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Old 09-15-2006, 09:19 PM   #1
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Wink Getting sucked in - Stablizer bars or not?

OK, OK OK don't get excited about my subject title. It was just a grabber !!!

We've got a 22' Airstream TT (5000GVWR) and pull it with a F-150 5.4L (Max 7800) & weight distributing hitch but no stabilizer bar between the hitch and the trailer.
The trailer tows easy and straight, except when on the highway when being passed by big rigs (18 wheeler types). I'm finding that as the trucks approach from the rear and begin to pass, the air pressure pulls the trailer and F-150 toward it.
My question is, would a stabilizer bar make any difference? If so, how and why? If not, thanks anyway.
For now, I'm keeping a sharp eye out in my outside mirrors and holding tight and steady when the big rigs approach.
Thanks,
FT
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Old 09-15-2006, 09:31 PM   #2
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Good question. My setup is about the same as yours and I do get sucked in as well. I think everyone gets it to some degree. Have you ever stopped on the side of the interstate and gone into the trailer for something? When a big rig goes by the trailer really does a shake job. I also wonder if a friction sway device would eliminate some of the suck.
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Old 09-15-2006, 09:51 PM   #3
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I sometimes drive a 15' cube van E-450 with a power stroke going up/down RT 95 to Fla.

This truck does 75 easy, when I see a trac/trail coming up from behind passing, I slightly steer to the right maybe 18" over. It helps a lot.

Funny thing is when you get sucked in (not paying attention, it brings you close then pushes you away----really strange.
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Old 09-15-2006, 10:19 PM   #4
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FordTruck, If you can have ToAir explain the Hensley hitch to you. From my understanding of its physics it will solve the problem. It's not cheap by any means. Here is ToAirs information. http://www.airforums.com/forum...irishuman.html
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Old 09-16-2006, 07:56 AM   #5
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I didn't like the "suck 'n push" either. I got the Hensley and it's totally gone. I no longer pay any attention to 18 wheelers coming by me.
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Old 09-16-2006, 08:47 AM   #6
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We've got pretty much the same and had the same problem. I added a stabilizing bar that we picked up from Ebay, and it did help some. It's not like the suck-in disappeared entirely, and caution is still in order. But it did help somewhat.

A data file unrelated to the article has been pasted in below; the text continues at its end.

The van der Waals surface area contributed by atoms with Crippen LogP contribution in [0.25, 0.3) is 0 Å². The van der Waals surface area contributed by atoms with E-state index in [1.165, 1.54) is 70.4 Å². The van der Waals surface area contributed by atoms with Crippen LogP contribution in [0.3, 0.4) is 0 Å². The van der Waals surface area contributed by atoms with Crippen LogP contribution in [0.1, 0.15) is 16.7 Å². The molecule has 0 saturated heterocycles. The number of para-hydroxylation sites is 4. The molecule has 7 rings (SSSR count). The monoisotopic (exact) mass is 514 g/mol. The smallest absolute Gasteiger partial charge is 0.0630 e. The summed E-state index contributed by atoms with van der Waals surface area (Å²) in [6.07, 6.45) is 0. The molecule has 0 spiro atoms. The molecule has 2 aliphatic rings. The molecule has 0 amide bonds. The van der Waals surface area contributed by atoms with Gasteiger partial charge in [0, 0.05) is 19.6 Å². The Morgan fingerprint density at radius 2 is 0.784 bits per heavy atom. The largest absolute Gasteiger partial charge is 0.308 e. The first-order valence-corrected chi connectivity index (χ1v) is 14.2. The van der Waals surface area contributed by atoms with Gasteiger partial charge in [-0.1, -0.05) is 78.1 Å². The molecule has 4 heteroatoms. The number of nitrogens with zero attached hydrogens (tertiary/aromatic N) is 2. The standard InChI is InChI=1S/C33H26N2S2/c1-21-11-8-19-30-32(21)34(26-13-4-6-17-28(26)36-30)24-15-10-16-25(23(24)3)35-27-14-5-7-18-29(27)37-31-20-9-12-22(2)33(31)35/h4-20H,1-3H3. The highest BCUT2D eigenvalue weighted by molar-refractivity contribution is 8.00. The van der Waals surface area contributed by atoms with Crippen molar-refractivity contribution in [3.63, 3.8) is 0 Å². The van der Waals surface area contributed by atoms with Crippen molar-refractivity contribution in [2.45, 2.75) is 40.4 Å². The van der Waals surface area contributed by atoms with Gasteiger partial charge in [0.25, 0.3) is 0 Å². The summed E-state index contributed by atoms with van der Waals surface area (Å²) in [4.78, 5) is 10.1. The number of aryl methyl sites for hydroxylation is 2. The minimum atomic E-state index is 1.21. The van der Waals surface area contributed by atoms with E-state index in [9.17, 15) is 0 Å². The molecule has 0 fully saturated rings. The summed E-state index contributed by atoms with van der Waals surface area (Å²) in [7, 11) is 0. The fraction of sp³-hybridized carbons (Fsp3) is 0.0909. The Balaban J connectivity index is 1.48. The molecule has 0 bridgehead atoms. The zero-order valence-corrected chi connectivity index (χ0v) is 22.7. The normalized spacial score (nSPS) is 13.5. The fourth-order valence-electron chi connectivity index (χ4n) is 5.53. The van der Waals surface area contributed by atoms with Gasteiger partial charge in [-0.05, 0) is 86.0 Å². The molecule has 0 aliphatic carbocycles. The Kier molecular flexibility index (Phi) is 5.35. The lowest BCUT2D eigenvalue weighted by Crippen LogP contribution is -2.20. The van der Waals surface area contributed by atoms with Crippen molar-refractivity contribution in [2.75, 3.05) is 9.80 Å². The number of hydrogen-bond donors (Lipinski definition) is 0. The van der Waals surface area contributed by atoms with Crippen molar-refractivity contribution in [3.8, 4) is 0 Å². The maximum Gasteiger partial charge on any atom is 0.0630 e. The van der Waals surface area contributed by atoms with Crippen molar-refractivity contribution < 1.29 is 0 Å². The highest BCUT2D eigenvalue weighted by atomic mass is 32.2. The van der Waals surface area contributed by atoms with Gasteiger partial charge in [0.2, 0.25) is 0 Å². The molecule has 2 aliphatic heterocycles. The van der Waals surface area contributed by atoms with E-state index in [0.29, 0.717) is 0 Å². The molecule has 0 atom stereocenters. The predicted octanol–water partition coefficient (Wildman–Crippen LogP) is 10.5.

Lynn
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Old 09-16-2006, 09:06 AM   #7
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The push-pull you feel is a function of the 'high-pressure/low-pressure' 'bow-wave' of the trucks. How the front end of the truck is designed, the speed of the truck, and the direction and speed of the wind relative to your rig will determine how badly you're affected by it. If you haven't eliminated the basic causes of sway in your rig: e.g. load balancing; proper tire inflation on both TV and trailer; adequate tongue weight; good shocks, poor TV suspension engineering; etc. etc. etc., then that 'push-pull' can potentially set you up for a sway episode; especially if you don't employ some type of sway-control.

Sway control can't eliminate the 'push-pull' effect, but it will cause your entire rig to be affected as a single 50' unit rather than two 25' units with a hinge in the middle.

All of the good quality sway-control hitches will have that effect when employed properly. Even just having a friction sway control bar, properly set up, will help as well.

Hope that helps!

Roger
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Old 09-16-2006, 10:51 AM   #8
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Quote:
Originally Posted by NorCal Bambi
FordTruck, If you can have ToAir explain the Hensley hitch to you. From my understanding of its physics it will solve the problem. It's not cheap by any means. Here is ToAirs information. http://www.airforums.com/forum...irishuman.html
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I have often wondered if a Hensley would eliminate that. Have used a friction sway control and found it to be only a slight improvement. We now have a dual cam reese which greatly improved this and feel quit comfortable in wind and with trucks passing. Still I don't have the feel that Hensley owners discribe. I would like to hear them discribe the same condition.---pieman
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Old 09-16-2006, 02:11 PM   #9
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You might also consider higher tire pressures in the truck when towing, as well as anti-sway bar... The pull towards a passing truck and then push towards shoulder of highway when trailer gets ahead of yours is undeniable aerodynamics, and one of the challenges of towing long trailer with vehicles having short wheelbase.. The experience in an old Bronco with loose steering gear was "special.."